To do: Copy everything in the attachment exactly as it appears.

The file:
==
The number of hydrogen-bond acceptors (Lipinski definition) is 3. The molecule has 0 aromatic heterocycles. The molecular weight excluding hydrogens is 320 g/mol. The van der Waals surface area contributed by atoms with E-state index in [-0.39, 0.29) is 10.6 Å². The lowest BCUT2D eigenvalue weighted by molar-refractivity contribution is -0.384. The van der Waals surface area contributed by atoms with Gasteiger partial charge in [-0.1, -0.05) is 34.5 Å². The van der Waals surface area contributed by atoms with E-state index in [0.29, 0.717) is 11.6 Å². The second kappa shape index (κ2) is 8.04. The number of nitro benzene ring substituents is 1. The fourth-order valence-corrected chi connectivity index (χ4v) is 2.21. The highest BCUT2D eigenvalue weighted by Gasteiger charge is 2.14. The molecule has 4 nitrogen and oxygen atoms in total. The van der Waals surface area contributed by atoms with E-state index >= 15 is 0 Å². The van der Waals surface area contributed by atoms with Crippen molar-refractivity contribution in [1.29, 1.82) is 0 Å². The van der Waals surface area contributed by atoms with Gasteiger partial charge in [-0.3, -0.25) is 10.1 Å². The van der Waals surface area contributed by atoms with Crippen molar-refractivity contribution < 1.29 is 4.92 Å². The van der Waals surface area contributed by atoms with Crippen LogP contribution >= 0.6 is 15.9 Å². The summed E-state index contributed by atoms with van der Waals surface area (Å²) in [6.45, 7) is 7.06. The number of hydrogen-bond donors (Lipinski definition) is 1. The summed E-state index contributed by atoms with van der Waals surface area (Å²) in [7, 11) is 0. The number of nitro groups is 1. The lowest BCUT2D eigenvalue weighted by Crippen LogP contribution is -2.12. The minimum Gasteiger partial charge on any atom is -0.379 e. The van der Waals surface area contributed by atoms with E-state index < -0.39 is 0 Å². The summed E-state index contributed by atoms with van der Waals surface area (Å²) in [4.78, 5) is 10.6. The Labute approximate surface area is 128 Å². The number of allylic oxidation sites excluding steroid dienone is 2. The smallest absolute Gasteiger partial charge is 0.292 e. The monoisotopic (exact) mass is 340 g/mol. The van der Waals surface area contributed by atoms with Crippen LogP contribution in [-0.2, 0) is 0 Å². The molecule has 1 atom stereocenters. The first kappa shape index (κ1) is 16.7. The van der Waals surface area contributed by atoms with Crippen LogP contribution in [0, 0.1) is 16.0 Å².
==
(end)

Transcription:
The number of hydrogen-bond acceptors (Lipinski definition) is 3. The molecule has 0 aromatic heterocycles. The molecular weight excluding hydrogens is 320 g/mol. The van der Waals surface area contributed by atoms with E-state index in [-0.39, 0.29) is 10.6 Å². The lowest BCUT2D eigenvalue weighted by molar-refractivity contribution is -0.384. The van der Waals surface area contributed by atoms with Gasteiger partial charge in [-0.1, -0.05) is 34.5 Å². The van der Waals surface area contributed by atoms with E-state index in [0.29, 0.717) is 11.6 Å². The second kappa shape index (κ2) is 8.04. The number of nitro benzene ring substituents is 1. The fourth-order valence-corrected chi connectivity index (χ4v) is 2.21. The highest BCUT2D eigenvalue weighted by Gasteiger charge is 2.14. The molecule has 4 nitrogen and oxygen atoms in total. The van der Waals surface area contributed by atoms with E-state index >= 15 is 0 Å². The van der Waals surface area contributed by atoms with Crippen molar-refractivity contribution in [1.29, 1.82) is 0 Å². The van der Waals surface area contributed by atoms with Gasteiger partial charge in [-0.3, -0.25) is 10.1 Å². The van der Waals surface area contributed by atoms with Crippen molar-refractivity contribution < 1.29 is 4.92 Å². The van der Waals surface area contributed by atoms with Crippen LogP contribution >= 0.6 is 15.9 Å². The summed E-state index contributed by atoms with van der Waals surface area (Å²) in [6.45, 7) is 7.06. The number of hydrogen-bond donors (Lipinski definition) is 1. The summed E-state index contributed by atoms with van der Waals surface area (Å²) in [7, 11) is 0. The number of nitro groups is 1. The lowest BCUT2D eigenvalue weighted by Crippen LogP contribution is -2.12. The minimum Gasteiger partial charge on any atom is -0.379 e. The van der Waals surface area contributed by atoms with E-state index < -0.39 is 0 Å². The summed E-state index contributed by atoms with van der Waals surface area (Å²) in [4.78, 5) is 10.6. The Labute approximate surface area is 128 Å². The number of allylic oxidation sites excluding steroid dienone is 2. The smallest absolute Gasteiger partial charge is 0.292 e. The monoisotopic (exact) mass is 340 g/mol. The van der Waals surface area contributed by atoms with Crippen LogP contribution in [-0.2, 0) is 0 Å². The molecule has 1 atom stereocenters. The first kappa shape index (κ1) is 16.7. The van der Waals surface area contributed by atoms with Crippen LogP contribution in [0, 0.1) is 16.0 Å².